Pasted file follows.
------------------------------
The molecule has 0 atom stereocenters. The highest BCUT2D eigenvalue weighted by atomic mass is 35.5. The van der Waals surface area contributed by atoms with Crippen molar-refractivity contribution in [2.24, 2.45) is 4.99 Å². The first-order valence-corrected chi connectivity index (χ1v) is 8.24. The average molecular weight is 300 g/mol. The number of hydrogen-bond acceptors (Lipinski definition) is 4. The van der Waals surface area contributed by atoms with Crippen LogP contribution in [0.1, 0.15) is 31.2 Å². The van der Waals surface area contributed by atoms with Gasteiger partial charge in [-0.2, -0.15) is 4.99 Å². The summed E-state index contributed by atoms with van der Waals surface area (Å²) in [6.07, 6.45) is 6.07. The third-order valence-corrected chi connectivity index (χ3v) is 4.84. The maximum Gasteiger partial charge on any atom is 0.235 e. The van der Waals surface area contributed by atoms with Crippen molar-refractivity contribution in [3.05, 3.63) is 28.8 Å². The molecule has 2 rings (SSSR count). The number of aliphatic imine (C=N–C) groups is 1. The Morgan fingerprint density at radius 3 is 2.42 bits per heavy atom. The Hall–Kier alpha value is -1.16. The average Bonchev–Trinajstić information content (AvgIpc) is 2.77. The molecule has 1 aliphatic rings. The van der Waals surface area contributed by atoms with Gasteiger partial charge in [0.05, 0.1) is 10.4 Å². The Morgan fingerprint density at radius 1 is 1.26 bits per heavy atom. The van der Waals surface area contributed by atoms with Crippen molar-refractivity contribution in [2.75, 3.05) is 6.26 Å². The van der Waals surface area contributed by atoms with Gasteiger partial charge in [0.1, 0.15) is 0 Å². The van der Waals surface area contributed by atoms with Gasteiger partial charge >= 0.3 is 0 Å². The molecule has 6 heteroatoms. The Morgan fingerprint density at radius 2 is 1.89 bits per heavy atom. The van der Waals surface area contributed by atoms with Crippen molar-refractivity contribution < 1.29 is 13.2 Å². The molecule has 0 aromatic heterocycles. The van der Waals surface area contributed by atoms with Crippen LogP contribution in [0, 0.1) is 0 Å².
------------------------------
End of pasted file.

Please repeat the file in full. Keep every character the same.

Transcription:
The molecule has 0 atom stereocenters. The highest BCUT2D eigenvalue weighted by atomic mass is 35.5. The van der Waals surface area contributed by atoms with Crippen molar-refractivity contribution in [2.24, 2.45) is 4.99 Å². The first-order valence-corrected chi connectivity index (χ1v) is 8.24. The average molecular weight is 300 g/mol. The number of hydrogen-bond acceptors (Lipinski definition) is 4. The van der Waals surface area contributed by atoms with Crippen LogP contribution in [0.1, 0.15) is 31.2 Å². The van der Waals surface area contributed by atoms with Gasteiger partial charge in [-0.2, -0.15) is 4.99 Å². The summed E-state index contributed by atoms with van der Waals surface area (Å²) in [6.07, 6.45) is 6.07. The third-order valence-corrected chi connectivity index (χ3v) is 4.84. The maximum Gasteiger partial charge on any atom is 0.235 e. The van der Waals surface area contributed by atoms with Crippen molar-refractivity contribution in [3.05, 3.63) is 28.8 Å². The molecule has 2 rings (SSSR count). The number of aliphatic imine (C=N–C) groups is 1. The Morgan fingerprint density at radius 3 is 2.42 bits per heavy atom. The Hall–Kier alpha value is -1.16. The average Bonchev–Trinajstić information content (AvgIpc) is 2.77. The molecule has 1 aliphatic rings. The van der Waals surface area contributed by atoms with Gasteiger partial charge in [0.05, 0.1) is 10.4 Å². The Morgan fingerprint density at radius 1 is 1.26 bits per heavy atom. The van der Waals surface area contributed by atoms with Crippen molar-refractivity contribution in [2.75, 3.05) is 6.26 Å². The van der Waals surface area contributed by atoms with Gasteiger partial charge in [0.1, 0.15) is 0 Å². The van der Waals surface area contributed by atoms with Gasteiger partial charge >= 0.3 is 0 Å². The molecule has 6 heteroatoms. The Morgan fingerprint density at radius 2 is 1.89 bits per heavy atom. The van der Waals surface area contributed by atoms with Crippen molar-refractivity contribution < 1.29 is 13.2 Å². The molecule has 0 aromatic heterocycles. The van der Waals surface area contributed by atoms with Crippen LogP contribution in [0, 0.1) is 0 Å².